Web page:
After Davidson and Kardashian broke up, West began focusing his attention elsewhere. During his Yeezy fashion show in Paris earlier this month, he wore a “White Lives Matter” t-shirt along with conservative commentator Candace Owens and at least one model, leading many in the fashion industry to condemn his actions. On his now-restricted Instagram account, West made disparaging comments about Adidas, the company that manufactures and distributes his Yeezy line, and later went on to appear on Tucker Carlson’s Fox News show, where he made baseless claims about abortion and made fatphobic comments about Lizzo on the show as well as in unaired footage that was later made public.
On Oct. 9, West tweeted that he was going to go “death con 3” on Jewish people, in reference to the defense system used by the United States to signal military defense, and argued that he isn’t anti-Semitic because “black people are actually Jew[s] also,” leading his account to be locked.
On Oct. 11, VICE’s Motherboard published leaked, unaired video from his interview with Carlson in which he says “Jew” is in reference to “the 12 lost tribes of Judah … who the people known as the race Black really are.” He also falsely states that Planned Parenthood was created to “control the Jew population.” West may have been referencing Planned Parenthood founder Margaret Sanger’s belief in eugenics, which the organization denounces.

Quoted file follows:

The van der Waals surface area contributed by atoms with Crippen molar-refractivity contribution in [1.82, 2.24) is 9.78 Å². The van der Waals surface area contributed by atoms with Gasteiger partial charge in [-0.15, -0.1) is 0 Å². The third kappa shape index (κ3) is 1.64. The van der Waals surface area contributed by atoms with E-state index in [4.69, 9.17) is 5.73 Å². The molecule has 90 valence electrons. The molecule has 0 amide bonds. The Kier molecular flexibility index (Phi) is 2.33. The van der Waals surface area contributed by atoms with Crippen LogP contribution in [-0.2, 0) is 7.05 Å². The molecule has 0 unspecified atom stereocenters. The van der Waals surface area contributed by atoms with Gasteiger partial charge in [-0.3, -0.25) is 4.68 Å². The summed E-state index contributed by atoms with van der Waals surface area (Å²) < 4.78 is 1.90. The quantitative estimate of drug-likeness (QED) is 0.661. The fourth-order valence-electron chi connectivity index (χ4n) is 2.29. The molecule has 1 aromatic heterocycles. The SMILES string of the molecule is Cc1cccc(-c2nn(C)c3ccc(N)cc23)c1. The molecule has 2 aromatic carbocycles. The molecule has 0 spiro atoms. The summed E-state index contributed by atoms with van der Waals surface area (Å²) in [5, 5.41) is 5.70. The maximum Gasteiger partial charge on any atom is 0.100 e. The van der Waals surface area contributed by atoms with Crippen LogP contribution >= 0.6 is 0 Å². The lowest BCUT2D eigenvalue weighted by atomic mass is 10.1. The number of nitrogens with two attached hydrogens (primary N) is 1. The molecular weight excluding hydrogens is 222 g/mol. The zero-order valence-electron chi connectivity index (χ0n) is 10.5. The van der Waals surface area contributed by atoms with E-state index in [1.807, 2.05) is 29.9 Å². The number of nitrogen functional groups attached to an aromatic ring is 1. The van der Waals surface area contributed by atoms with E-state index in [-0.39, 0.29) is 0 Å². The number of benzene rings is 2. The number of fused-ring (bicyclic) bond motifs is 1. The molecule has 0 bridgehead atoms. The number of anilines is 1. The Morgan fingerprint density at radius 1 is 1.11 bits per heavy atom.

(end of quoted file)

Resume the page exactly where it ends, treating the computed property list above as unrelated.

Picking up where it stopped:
Brands sever ties with Ye
Company after company has decided that West has finally reached a level of volatility that they can no longer justify working with. West recently hired Camille Vasquez, who served as Johnny Depp’s lawyer in his defamation lawsuit against Amber Heard. But after he refused to walk back his anti-Semitic comments, Vasquez reportedly dropped him as a client.
One of the biggest brands to cut ties with Ye is Balenciaga. The clothing brand, helmed by creative director Demna, slowly began removing references to Ye from their site—including to their collaboration, the Yeezy Gap Engineered by Balenciaga line. They issued a statement to Women’s Wear Daily, stating, “Balenciaga has no longer any relationship nor any plans for future projects related to this artist.”